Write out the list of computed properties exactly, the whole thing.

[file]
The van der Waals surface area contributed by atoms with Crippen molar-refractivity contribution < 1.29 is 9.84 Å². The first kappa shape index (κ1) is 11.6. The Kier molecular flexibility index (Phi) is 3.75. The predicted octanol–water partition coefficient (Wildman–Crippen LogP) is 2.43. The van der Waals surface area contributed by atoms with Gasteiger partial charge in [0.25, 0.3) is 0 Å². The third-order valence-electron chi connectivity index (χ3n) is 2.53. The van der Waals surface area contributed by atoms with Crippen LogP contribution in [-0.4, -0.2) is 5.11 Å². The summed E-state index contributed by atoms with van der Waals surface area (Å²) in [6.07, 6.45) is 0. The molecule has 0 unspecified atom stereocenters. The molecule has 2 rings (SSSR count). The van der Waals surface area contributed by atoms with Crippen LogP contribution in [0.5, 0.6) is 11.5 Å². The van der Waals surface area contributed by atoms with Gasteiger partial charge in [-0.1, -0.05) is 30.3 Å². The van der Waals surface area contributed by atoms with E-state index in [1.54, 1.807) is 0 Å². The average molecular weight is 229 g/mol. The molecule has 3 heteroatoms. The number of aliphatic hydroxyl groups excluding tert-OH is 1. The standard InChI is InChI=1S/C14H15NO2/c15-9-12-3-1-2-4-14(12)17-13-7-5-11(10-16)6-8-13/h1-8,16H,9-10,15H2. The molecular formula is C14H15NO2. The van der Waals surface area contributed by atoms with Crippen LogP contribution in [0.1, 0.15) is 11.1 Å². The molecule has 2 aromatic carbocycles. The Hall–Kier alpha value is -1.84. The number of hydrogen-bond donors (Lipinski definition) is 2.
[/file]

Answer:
The van der Waals surface area contributed by atoms with Crippen molar-refractivity contribution < 1.29 is 9.84 Å². The first kappa shape index (κ1) is 11.6. The Kier molecular flexibility index (Phi) is 3.75. The predicted octanol–water partition coefficient (Wildman–Crippen LogP) is 2.43. The van der Waals surface area contributed by atoms with Gasteiger partial charge in [0.25, 0.3) is 0 Å². The third-order valence-electron chi connectivity index (χ3n) is 2.53. The van der Waals surface area contributed by atoms with Crippen LogP contribution in [-0.4, -0.2) is 5.11 Å². The summed E-state index contributed by atoms with van der Waals surface area (Å²) in [6.07, 6.45) is 0. The molecule has 0 unspecified atom stereocenters. The molecule has 2 rings (SSSR count). The van der Waals surface area contributed by atoms with Crippen LogP contribution in [0.5, 0.6) is 11.5 Å². The van der Waals surface area contributed by atoms with Gasteiger partial charge in [-0.1, -0.05) is 30.3 Å². The van der Waals surface area contributed by atoms with E-state index in [1.54, 1.807) is 0 Å². The average molecular weight is 229 g/mol. The molecule has 3 heteroatoms. The number of aliphatic hydroxyl groups excluding tert-OH is 1. The standard InChI is InChI=1S/C14H15NO2/c15-9-12-3-1-2-4-14(12)17-13-7-5-11(10-16)6-8-13/h1-8,16H,9-10,15H2. The molecular formula is C14H15NO2. The van der Waals surface area contributed by atoms with Crippen LogP contribution in [0.1, 0.15) is 11.1 Å². The molecule has 2 aromatic carbocycles. The Hall–Kier alpha value is -1.84. The number of hydrogen-bond donors (Lipinski definition) is 2.